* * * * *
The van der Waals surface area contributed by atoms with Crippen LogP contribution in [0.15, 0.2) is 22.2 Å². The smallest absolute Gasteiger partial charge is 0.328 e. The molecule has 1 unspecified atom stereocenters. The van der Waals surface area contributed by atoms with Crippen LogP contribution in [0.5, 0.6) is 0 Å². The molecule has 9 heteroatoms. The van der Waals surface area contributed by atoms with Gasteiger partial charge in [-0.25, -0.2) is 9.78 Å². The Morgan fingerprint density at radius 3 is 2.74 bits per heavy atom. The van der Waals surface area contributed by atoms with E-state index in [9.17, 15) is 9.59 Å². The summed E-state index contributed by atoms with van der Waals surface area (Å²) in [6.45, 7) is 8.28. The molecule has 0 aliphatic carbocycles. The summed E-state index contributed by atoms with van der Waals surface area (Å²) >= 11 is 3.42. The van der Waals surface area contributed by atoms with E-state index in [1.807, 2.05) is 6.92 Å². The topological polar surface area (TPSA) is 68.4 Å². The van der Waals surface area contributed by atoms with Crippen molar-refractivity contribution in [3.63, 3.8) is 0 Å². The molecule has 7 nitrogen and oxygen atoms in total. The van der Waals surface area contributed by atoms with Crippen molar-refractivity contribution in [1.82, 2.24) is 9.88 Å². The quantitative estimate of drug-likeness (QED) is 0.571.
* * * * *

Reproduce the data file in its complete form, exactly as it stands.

The van der Waals surface area contributed by atoms with Crippen LogP contribution in [0.15, 0.2) is 22.2 Å². The smallest absolute Gasteiger partial charge is 0.328 e. The molecule has 1 unspecified atom stereocenters. The van der Waals surface area contributed by atoms with Crippen LogP contribution in [0.5, 0.6) is 0 Å². The molecule has 9 heteroatoms. The van der Waals surface area contributed by atoms with Gasteiger partial charge in [-0.25, -0.2) is 9.78 Å². The Morgan fingerprint density at radius 3 is 2.74 bits per heavy atom. The van der Waals surface area contributed by atoms with E-state index in [9.17, 15) is 9.59 Å². The summed E-state index contributed by atoms with van der Waals surface area (Å²) in [6.45, 7) is 8.28. The molecule has 0 aliphatic carbocycles. The summed E-state index contributed by atoms with van der Waals surface area (Å²) >= 11 is 3.42. The van der Waals surface area contributed by atoms with E-state index in [1.807, 2.05) is 6.92 Å². The topological polar surface area (TPSA) is 68.4 Å². The van der Waals surface area contributed by atoms with Crippen molar-refractivity contribution in [3.63, 3.8) is 0 Å². The molecule has 7 nitrogen and oxygen atoms in total. The van der Waals surface area contributed by atoms with Crippen molar-refractivity contribution in [1.82, 2.24) is 9.88 Å². The quantitative estimate of drug-likeness (QED) is 0.571.